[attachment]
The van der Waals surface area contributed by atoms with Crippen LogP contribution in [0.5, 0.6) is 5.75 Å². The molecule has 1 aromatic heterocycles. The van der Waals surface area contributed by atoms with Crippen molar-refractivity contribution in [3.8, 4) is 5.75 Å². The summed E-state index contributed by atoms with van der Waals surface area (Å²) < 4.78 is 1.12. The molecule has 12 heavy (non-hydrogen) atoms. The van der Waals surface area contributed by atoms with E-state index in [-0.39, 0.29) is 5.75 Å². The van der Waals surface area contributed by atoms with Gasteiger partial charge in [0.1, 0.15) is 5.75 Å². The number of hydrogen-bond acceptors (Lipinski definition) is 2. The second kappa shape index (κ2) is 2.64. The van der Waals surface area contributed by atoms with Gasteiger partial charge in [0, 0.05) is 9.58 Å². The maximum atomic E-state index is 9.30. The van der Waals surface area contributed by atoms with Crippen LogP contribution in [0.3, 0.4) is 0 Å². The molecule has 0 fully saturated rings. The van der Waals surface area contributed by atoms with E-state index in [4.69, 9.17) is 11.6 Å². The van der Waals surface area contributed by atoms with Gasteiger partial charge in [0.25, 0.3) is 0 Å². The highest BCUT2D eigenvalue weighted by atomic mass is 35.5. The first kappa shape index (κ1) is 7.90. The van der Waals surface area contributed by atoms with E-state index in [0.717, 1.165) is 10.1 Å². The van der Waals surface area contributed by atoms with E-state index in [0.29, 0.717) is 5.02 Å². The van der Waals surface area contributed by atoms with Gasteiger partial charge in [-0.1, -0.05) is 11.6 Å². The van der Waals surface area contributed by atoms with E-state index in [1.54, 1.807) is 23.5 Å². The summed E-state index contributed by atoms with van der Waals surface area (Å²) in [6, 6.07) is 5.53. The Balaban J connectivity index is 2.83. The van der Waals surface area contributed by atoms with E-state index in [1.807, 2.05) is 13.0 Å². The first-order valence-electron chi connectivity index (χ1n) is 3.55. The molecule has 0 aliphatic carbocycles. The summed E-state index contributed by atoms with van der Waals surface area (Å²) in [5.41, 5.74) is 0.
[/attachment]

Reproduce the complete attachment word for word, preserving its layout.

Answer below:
The van der Waals surface area contributed by atoms with Crippen LogP contribution in [0.5, 0.6) is 5.75 Å². The molecule has 1 aromatic heterocycles. The van der Waals surface area contributed by atoms with Crippen molar-refractivity contribution in [3.8, 4) is 5.75 Å². The summed E-state index contributed by atoms with van der Waals surface area (Å²) < 4.78 is 1.12. The molecule has 12 heavy (non-hydrogen) atoms. The van der Waals surface area contributed by atoms with E-state index in [-0.39, 0.29) is 5.75 Å². The van der Waals surface area contributed by atoms with Gasteiger partial charge in [0.1, 0.15) is 5.75 Å². The number of hydrogen-bond acceptors (Lipinski definition) is 2. The second kappa shape index (κ2) is 2.64. The van der Waals surface area contributed by atoms with Gasteiger partial charge in [0, 0.05) is 9.58 Å². The maximum atomic E-state index is 9.30. The van der Waals surface area contributed by atoms with Crippen LogP contribution in [0.3, 0.4) is 0 Å². The molecule has 0 fully saturated rings. The van der Waals surface area contributed by atoms with E-state index in [4.69, 9.17) is 11.6 Å². The van der Waals surface area contributed by atoms with Gasteiger partial charge in [0.25, 0.3) is 0 Å². The highest BCUT2D eigenvalue weighted by atomic mass is 35.5. The first kappa shape index (κ1) is 7.90. The van der Waals surface area contributed by atoms with E-state index in [0.717, 1.165) is 10.1 Å². The van der Waals surface area contributed by atoms with E-state index in [0.29, 0.717) is 5.02 Å². The van der Waals surface area contributed by atoms with Gasteiger partial charge in [-0.1, -0.05) is 11.6 Å². The van der Waals surface area contributed by atoms with E-state index in [1.54, 1.807) is 23.5 Å². The summed E-state index contributed by atoms with van der Waals surface area (Å²) in [6, 6.07) is 5.53. The Balaban J connectivity index is 2.83. The van der Waals surface area contributed by atoms with E-state index in [1.807, 2.05) is 13.0 Å². The first-order valence-electron chi connectivity index (χ1n) is 3.55. The molecule has 0 aliphatic carbocycles. The summed E-state index contributed by atoms with van der Waals surface area (Å²) in [5.41, 5.74) is 0.